Pic 9

We continued our journey southwards towards Clocolan, which was established in 1906.   The eastern Free State cherry industry originated in the Clocolan district where the first cherry trees were planted by Henry Pickstone in 1904 on the farm Platkop!   We drove through the little town and located the Town Hall quite easily, with a monument just over the road.    

Back onto the much improved R26 we headed towards the resort farm of Oldenburg, where we hoped to find camping facilities but unfortunately the owners were on vacation!   As we were driving back on the gravel road, Ian in front suddenly stopped, and Lynette jumped out and ran towards  a peach tree next to the road laden with peaches and picked about a dozen of the fruit ~ can we take her anywhere? These peaches were far juicier than the ones that they bought legitimately next to the road.    

We continued on our journey to Ladybrand on a back gravel road to Little Rock Holiday Resort in a beautiful setting which was located in a small wooded valley and almost  surrounded by sandstone mountains.   Big shady trees gave coolth to the green and grassy sites up camp.  We went for a little exploratory stroll around the resort and as the shadows lengthened, we sat comfortably with  sundowners in our hands discussing the trip so far with a few Basuto ponies wandering  through the resort. Although there was no wind the evening was prematurely chilly, but we were very snug in our little roof top tent.                            

 Next morning, after breakfast we set off to see what Ladybrand had to offer.   We came to 19 Prinsloo Street, which was a typical Edwardian style sandstone house with fret work on the verandah.  The Police Station was next with the Town Hall quite close.  Eventually we found our way to the  St James Anglican Church and met Hanli who was tending the gardens.  She gave us plenty of historical information with regard to  the church over the years.   

Then back on the R26, where we found our way to St Augustine & Priory at Modderpoort. “Modderpoort owes its origin to an idea in the mind of Bishop Twells, who became the first Bishop of this Diocese in 1863.   The Bishop bought two adjacent farms, and the Society of St Augustine was born in 1867 when Canon Beckett and 6 men left England  to work in this remote and isolated part of the Free State.  The farms were first occupied in 1869 by Canon Beckett, the Superior of the Society of St Augustine and four brothers, who lived in the now famous  cave, which is now currently  a consecrated Anglican Church.   They made their temporary home in a cave, and enlarged the existing area to a 3,6 x 4,2m structure,  by building up a wall of stones. This area was used as a chapel and small sleeping space, till it was later refurbished as a pilgrimage chapel by Fr. Adrian Martin in 1945.   The Priory church is alongside the original Priory building which is still in use today.  The Augustine canons later built the  Priory Church of St. Augustine  to replace the original church building” .    Every August  Anglicans from all over the Free State flock to The Cave Service and they have as many as 5,000 devotees to that service.  Plenty of seating all over outside the cave, some of it on slabs of rock placed in the grass.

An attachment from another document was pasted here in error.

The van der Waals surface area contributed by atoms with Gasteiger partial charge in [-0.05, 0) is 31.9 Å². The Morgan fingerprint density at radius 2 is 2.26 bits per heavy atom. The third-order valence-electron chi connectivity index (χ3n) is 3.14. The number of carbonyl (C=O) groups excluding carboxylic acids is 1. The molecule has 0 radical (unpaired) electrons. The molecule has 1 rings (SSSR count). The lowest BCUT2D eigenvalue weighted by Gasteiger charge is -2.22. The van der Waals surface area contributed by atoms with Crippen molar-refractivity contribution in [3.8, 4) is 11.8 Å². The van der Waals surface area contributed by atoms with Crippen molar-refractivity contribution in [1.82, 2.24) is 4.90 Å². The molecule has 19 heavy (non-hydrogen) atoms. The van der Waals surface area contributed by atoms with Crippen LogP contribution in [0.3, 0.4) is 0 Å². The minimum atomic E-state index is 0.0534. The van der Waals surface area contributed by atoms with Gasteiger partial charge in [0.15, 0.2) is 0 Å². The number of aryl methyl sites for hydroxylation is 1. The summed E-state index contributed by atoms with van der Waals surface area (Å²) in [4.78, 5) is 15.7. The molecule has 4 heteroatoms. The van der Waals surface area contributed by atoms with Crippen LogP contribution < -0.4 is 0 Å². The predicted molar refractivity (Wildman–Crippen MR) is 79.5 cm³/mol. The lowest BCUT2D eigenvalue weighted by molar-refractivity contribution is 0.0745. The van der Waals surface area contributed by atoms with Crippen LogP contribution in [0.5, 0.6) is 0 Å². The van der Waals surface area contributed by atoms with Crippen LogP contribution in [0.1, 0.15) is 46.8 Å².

A wedding was to be held there on the day we were there and a young lad, Tshabalala, who was a guest, but knew his way around, acted as our guide and showed us around the Chapel and the famous cave  which we really appreciated.   At the entrance of the cave  were about 50 members of the Apostolic Church together with a band, and their singing could be heard from some distance away!!   They were very happy for us to go into the Cave ahead of them.    What an incredible setting and very interesting!

Now we continued on our way, and had an easy run  to Bloemfontein with fields of sunflowers on both side of the N8, as well as acres of very healthy looking maize fields.  

End of part 2